So, it all started with a night of drinking whiskey. Corrie said she’d always wanted to incorporate small scale grain production on her ranch, so, she’d grow it if I made spirits out of it. That was the birth of the Freeland idea. I really come at it from the standpoint of supporting our Oregon farmers and ranchers.
Also, the political piece of it is that I really got excited about highlighting women. There are so few female ranchers, and I’d always thought, How do I get Corrie’s story out into the world more? Also, how many female distillers are there in the world? So few. I knew I wasn’t going to be the maker. I honestly feel that women can’t get away with that story: Oh I was screwing around making beer in my basement. So I decided to sell it. I think we’re already so far behind, I had to have a pro to make it a legit brand. And Molly Troupe’s background is in chemistry, and she has a masters in distilling from Scotland. She was running production in Bend, Oregon, and I dragged her to Portland.
Did you already know each other?
No. Not at all. I was just starting to put the word out that I wanted to do this. We had a mutual friend who said, “I know this mythical creature out in Bend.” Lucky for me Molly said yes.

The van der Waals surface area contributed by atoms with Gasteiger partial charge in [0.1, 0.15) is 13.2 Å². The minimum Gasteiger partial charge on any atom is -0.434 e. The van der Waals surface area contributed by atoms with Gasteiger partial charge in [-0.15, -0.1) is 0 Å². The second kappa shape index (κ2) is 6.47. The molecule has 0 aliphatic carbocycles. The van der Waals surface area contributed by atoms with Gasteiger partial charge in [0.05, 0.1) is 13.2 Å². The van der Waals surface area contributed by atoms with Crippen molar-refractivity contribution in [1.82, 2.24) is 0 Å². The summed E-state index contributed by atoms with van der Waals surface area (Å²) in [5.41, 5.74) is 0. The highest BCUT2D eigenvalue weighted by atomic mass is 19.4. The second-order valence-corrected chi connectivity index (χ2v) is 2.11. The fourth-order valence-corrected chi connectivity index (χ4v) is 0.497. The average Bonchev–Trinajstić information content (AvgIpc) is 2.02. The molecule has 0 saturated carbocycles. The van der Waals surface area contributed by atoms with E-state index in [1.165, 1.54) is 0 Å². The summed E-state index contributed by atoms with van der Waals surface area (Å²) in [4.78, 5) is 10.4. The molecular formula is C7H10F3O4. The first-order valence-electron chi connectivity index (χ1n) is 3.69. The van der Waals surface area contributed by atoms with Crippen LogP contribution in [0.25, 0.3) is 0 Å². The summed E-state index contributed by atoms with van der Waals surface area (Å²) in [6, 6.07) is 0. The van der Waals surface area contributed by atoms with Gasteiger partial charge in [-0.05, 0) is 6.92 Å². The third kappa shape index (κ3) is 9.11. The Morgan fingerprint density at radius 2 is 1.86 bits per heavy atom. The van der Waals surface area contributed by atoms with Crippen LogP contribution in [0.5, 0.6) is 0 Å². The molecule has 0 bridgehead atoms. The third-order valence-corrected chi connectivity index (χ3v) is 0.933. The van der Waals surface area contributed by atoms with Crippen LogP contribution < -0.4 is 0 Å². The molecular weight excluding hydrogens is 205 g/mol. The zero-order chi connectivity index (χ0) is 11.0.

Is it whiskey specifically that you’ve always been drawn to, or is it spirits in general?
Whiskey originally was the big draw. All alcohol really. But whiskey, yes. You know, I think I was intrigued by it from a gender perspective. I was kind of like, F*ck this, how it was just for the dudes in smoking jackets in the backroom. I wanted that too. And then I fell in love with the flavor of it and started getting to know it a little bit more.
Thinking about your move from Zenger Farm to Freeland Spirits, what prompted the shift from working with food in a socially conscious way to working specifically with spirits, also in a socially conscious way?
I knew I wanted to start my own business. I’ve run non-profits most of my career. I’ve been surprised that there’s really no difference between running a non-profit and running a small business. At the end of the day there should be a mission. If you’re going to work and you’re doing a thing all day, shouldn’t it be mission driven? I was working on a massive project at Zenger Farm. I’d been working there seven years and it was finally coming to a close, and so I knew it was the right time to move.